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Any company that creates software almost certainly includes code created by others. This code can be libraries, code snippets, functions, frameworks, and sometimes even an entire application. Use of this software code comes with both rights of use and obligations. The specifics detailing the rights of use and obligations are called a license.

Most of these third-party components are open source, meaning they are free of cost. But it’s important to not assume that “free” code and software is free from license restrictions; it is simply controlled by a different sort of license than commercial or proprietary code.

What are the types of open source licenses?

Allowed Required Forbidden
Commercial use Distribute Modify Patent use Private use Disclose source License & copyright notice Same license State changes Liability Warranty Trademark use
Mozilla Public License 2.0
Apache License 2.0
MIT License
Boost Software License 1.0
The Unlicense

Public domain license

Usually, software is protected by copyright, meaning that use of the software requires permission from the individual who created the software, or the person who holds the copyright. This does not apply to work in the public domain, however; software under this license category can be used or modified by anyone, without restriction.

It’s important to note though that even if a component is free and has no associated legal requirements, you should still ensure that it is secure before incorporating it into your own codebase.

Permissive license

Permissive licenses have very few requirements regarding how the software can be used and distributed. This is the most common type of license used with open source software. Examples include the MIT license.

Copyleft license

Copyleft licenses, also known as restrictive or reciprocal licenses, allow for modification and distribution of the open source code, so long as you meet the requirements for redistribution of whatever you create with the code. Examples include the GNU Affero General Public License.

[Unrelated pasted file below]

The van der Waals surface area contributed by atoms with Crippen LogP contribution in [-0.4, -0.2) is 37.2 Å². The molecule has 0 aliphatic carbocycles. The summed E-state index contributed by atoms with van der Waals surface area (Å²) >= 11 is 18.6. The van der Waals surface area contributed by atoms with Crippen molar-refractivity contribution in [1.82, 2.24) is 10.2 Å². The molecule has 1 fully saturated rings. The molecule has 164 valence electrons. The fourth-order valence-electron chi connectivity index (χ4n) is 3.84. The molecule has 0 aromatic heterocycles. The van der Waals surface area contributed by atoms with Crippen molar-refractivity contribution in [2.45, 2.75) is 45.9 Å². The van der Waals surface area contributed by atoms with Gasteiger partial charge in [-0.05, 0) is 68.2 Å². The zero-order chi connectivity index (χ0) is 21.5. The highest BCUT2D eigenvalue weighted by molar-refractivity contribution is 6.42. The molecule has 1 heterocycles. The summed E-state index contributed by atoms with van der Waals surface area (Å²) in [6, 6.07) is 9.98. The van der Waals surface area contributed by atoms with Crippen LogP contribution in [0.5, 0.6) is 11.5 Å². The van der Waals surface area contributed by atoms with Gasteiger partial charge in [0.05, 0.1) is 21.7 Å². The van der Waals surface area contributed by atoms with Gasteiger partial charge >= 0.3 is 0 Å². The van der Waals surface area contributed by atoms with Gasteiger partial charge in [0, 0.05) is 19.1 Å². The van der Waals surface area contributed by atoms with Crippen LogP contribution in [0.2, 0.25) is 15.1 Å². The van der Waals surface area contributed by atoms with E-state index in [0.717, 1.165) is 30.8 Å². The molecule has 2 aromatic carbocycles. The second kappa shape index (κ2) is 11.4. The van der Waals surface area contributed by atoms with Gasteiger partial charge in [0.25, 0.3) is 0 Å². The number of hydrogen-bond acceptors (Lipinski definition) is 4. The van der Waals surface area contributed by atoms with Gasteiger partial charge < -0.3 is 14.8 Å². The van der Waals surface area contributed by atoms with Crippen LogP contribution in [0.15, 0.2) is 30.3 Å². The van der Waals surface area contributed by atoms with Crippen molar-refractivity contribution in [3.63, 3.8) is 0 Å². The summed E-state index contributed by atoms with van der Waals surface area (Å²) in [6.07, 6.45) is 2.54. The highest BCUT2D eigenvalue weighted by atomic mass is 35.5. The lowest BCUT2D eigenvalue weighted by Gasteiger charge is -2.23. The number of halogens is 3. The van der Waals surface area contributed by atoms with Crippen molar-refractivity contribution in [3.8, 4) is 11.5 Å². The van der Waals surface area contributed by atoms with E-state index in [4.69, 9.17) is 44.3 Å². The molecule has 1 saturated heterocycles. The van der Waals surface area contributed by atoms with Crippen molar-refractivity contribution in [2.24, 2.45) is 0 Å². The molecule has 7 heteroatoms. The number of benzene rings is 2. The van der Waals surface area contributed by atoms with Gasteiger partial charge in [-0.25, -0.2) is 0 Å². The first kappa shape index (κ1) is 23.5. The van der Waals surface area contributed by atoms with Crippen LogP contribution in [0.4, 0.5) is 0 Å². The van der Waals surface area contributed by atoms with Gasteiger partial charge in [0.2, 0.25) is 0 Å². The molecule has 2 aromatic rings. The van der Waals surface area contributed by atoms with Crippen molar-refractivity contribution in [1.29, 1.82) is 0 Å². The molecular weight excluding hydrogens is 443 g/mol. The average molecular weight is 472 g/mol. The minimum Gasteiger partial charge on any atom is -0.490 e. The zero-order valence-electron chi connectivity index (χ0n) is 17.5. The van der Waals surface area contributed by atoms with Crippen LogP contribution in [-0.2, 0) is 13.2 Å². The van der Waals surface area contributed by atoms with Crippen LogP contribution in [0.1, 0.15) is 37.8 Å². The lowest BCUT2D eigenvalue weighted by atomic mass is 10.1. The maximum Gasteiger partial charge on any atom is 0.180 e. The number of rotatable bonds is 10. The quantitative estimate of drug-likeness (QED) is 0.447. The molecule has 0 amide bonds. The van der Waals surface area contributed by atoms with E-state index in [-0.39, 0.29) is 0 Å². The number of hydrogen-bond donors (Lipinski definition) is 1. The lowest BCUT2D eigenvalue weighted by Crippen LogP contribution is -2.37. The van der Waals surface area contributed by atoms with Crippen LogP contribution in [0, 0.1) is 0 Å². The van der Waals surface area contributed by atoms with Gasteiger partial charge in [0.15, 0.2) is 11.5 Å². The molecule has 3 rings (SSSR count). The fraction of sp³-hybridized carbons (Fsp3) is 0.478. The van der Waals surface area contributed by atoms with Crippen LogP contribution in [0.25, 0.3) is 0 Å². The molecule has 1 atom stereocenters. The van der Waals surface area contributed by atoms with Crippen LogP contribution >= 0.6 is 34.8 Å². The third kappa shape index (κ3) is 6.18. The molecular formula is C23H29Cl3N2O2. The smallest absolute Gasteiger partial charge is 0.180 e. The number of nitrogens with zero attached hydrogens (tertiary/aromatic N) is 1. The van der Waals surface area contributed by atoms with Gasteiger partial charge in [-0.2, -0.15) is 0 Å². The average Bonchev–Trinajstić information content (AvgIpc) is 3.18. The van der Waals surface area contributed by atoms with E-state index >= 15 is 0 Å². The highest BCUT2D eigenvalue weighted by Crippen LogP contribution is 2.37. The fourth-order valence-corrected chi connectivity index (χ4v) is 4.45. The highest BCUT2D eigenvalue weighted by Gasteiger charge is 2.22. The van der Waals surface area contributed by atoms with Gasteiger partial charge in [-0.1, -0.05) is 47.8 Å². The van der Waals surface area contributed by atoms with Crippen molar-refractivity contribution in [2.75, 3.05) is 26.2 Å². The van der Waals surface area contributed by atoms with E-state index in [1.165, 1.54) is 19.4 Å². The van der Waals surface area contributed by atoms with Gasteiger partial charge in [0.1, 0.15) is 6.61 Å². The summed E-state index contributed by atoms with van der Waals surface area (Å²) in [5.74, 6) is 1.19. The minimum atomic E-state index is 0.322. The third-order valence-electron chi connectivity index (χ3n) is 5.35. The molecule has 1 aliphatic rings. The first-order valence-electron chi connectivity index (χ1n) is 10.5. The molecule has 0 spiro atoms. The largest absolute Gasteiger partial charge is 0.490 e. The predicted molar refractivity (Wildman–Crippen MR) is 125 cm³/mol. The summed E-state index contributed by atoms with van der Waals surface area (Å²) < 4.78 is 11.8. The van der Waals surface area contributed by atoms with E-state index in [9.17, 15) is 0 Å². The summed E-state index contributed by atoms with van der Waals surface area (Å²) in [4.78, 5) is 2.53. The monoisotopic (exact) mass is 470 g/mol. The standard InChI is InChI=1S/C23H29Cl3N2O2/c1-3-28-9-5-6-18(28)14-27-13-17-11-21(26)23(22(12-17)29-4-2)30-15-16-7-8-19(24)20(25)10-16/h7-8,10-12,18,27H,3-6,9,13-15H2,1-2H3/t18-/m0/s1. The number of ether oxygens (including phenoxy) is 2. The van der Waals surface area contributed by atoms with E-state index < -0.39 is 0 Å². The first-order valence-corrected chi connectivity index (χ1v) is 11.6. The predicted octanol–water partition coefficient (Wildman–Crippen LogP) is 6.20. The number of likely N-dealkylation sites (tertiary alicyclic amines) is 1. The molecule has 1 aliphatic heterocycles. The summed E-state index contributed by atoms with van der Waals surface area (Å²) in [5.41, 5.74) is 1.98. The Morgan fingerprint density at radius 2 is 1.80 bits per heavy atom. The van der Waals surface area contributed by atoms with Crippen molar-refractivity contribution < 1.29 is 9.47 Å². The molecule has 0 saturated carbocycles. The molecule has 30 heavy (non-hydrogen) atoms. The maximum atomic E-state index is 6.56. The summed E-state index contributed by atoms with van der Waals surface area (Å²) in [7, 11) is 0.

There are various scopes to copyleft licenses. Some allow you to release just the code you modified, while others require that you release the entire application under the same license as the open source code you used to create it.  

Weak copyleft

A weak copyleft license is designed to allow linking to open source libraries with little obligation. If software dynamically links to a GNU Lesser General Public License (LGPL)–licensed library, the entire work can be distributed under any license, even a proprietary license, with minimal requirements. Static linking and modifying the library is more complicated. And using the LGPL-licensed component in other ways comes with copyleft obligations. Other weak copyleft licenses (including the MPL, CDDL, and Eclipse) occupy a place between permissive and copyleft.


The copyright holder of open source code can also make their software available under different licenses depending on the type of user. With dual licensing, a copyright holder could, for example, use a combination of a restrictive open source license plus a commercial license, thereby making it easy for developers to get their hands on the code and try it out, but obligate them to adhere to the commercial license in the event of actually using the code in their own products (perhaps having to pay for the commercial license to use it).

Unlicensed code